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Philosophy

Palgrave foundations series

by Bryan Greetham

Philosophical terms

Philosophical terms are not always clear, and can cause a great deal of confusion. In this section, you will find extended definitions of the terms that are most troublesome in the study of philosophy, and allow you to really get to grips with the subject.

Contrary, converse and opposite

In Chapter 3 of Philosophy we examined ‘obversion’ and ‘conversion’. Although simple ideas in themselves, they can be confused with other ideas that are similar. In particular, the converse of something is easily confused with the ‘opposite’ or the ‘contrary’ of something.
1. Converse

Having read Chapter 3 you will know what it is to talk about the converse of something. It is a statement in which the subject and predicate have changed places. For example, the converse of the statement,

‘All men are mortal’
is,
‘All mortal beings are men.’

2. Opposite

In contrast, the opposite of the same statement,

‘All men are mortal’
is,
‘No men are mortal.’

With opposites there is no common ground: ‘mortal’ and ‘immortal’ are contradictories. The opposite of the statement ‘This is white’ is ‘This is black.’ So, opposites must comply with two fundamental logical laws:

1. The Law of Contradiction:
A is not not-A

In other words, something or a person cannot be in the same sense A and not-A.

2. The Law of the Excluded Middle:
Either A or not-A

In other words, there is no middle ground – the two terms are mutually exclusive.

3. Contrary

Contraries, however, do not exclude the opposite, but include it as their most extreme form. Contraries represent the two extremes of a continuous series of variations. So, where the statement, ‘This is white’, has only one opposite – ‘This is black’ – it has many contraries including the following:
  • ‘This is not white’
  • ‘This is coloured’
  • ‘This is grey’
  • ‘This is dirty’
as well as,
  • ‘This is black.’
You can no doubt think of many of your own examples, like young and old, sane and insane, civilised and uncivilised, even man and woman. There is a real difference between each term, but we cannot say when a thing or person stops being one and becomes the other. There is no sharp dividing line, just a series of imperceptible degrees.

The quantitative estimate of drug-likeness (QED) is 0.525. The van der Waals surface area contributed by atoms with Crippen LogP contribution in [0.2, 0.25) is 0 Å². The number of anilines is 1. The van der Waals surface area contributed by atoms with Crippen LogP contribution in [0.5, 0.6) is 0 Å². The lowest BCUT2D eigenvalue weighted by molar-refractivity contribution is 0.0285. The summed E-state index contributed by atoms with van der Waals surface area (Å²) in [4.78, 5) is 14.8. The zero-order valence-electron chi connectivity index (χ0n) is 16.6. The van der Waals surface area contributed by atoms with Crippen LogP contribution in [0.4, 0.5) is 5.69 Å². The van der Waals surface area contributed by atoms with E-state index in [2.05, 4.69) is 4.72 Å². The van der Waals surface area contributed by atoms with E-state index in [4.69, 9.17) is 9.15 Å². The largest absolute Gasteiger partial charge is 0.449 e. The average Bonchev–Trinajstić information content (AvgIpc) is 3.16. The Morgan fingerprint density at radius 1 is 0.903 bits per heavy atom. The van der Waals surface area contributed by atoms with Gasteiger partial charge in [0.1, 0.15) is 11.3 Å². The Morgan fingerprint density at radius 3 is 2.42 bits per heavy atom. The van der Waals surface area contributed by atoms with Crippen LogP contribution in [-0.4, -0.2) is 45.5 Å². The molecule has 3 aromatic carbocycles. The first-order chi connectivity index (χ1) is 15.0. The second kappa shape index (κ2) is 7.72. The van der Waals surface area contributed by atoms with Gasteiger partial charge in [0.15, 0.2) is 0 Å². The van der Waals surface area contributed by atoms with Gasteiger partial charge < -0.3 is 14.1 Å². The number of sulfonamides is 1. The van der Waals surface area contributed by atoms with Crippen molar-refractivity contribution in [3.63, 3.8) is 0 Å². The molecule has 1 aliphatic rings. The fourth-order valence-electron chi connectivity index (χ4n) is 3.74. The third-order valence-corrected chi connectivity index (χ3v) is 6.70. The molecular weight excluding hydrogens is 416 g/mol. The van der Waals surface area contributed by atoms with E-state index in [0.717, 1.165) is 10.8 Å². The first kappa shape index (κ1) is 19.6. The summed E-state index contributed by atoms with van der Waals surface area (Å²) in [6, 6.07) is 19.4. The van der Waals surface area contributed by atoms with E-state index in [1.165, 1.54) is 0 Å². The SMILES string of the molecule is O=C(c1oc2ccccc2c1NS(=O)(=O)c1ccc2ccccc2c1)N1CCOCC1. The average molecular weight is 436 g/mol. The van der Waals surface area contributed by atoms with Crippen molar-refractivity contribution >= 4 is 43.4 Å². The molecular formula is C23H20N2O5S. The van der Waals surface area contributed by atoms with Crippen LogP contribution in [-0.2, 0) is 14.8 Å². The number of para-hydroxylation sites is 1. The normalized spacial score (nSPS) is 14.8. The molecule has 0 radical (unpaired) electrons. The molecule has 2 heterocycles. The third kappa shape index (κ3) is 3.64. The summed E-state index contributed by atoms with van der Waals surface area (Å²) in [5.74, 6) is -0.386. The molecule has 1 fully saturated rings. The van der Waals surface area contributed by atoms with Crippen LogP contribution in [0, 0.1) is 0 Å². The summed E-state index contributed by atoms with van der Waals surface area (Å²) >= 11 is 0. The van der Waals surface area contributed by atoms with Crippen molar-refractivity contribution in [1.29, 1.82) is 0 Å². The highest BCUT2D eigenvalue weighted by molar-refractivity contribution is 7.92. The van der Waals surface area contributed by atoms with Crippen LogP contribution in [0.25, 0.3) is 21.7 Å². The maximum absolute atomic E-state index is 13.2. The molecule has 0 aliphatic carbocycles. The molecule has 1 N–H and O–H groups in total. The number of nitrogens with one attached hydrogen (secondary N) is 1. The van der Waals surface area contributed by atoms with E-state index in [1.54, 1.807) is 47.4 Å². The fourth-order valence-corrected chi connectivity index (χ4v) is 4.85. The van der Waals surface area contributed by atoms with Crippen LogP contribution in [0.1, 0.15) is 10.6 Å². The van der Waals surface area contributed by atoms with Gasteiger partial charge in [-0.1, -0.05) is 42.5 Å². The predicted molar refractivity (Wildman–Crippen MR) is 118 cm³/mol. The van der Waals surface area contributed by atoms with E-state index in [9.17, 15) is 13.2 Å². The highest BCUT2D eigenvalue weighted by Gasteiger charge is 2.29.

Even so we must know from what point of view we’re using these terms and what facts we’re taking into account as a result. From one point of view the terms man and woman are contraries, rather than opposites. If you were talking about the different temperaments of people, some being intensely rational, which we are inclined to associate with men, and some being more emotional and intuitive, which we associate with women, most likely you would be talking in terms of contraries, that some people have more of one type of temperament than the other. In recent years with the increasing popularity of some forms of psychotherapy we have become more used to talking about people having their male and female sides. Men are often told that the only way in which they can deal with their personality problems is to ‘get in touch with their female side’. However, if you were to adopt a different point of view and, say, talk about the physical differences between men and women, you would, of course, be talking in terms of opposites.

Given this I’m sure you can see how problems and confusions arise. In an argument one person can succeed by forcing the other person to accept a precise definition where none exists. In other words, you may be forced to apply the Law of Contradiction and the Law of the Excluded Middle in cases where only contraries are in question. For example, you may be engaged in an argument using the contraries sane and insane, where the other person uses them as opposites and insists that you must be clear about the terms you are using, so you can identify the point where one becomes the other. Knowing how important it is for you to define your terms clearly you are easily encouraged to begin to use the two terms as opposites, when it is more appropriate to use them as contraries.

To make the point perfectly clear I have written below what you might think is a typical argument between two people where one person has just been fined for reckless driving. As you can see, although there is a lot of pressure in conversations like these to define your terms precisely, so you can make clear distinctions between them, it is reasonable to hold your ground when what you are talking about are contraries, rather than opposites. Still, that’s not to say that this should excuse our deliberate vacillation. For practical purposes we may still have to make a decision even though we are confronted with contrary notions. If we were given the job of drawing up speed limits for a town we would have to make our decision to fix them at some point where we believe driving in excess of this is likely to be dangerous or pose unacceptable risks to all other road users.

Indeed we are all asked to make these sorts of decisions whenever there is an election. Each party will try to convince us that the other parties’ policies are unwise and dangerous to our well-being, while their own policies will result in a higher standard of living and greater contentment. But we know that it is more complex than this. Each party’s policies are likely to be as good or bad as each other. But this doesn’t mean we are free to shrug our shoulders and walk away without making a decision.

Questions:

1. Give the opposite and 3 contraries of the following:

a) This steak is raw.
b) It is cold today.
c) That child is obese.

2. What are the converse forms of the following?

a) Some accountants are businessmen.
b) A is bigger than B.
c) Many politicians are lawyers.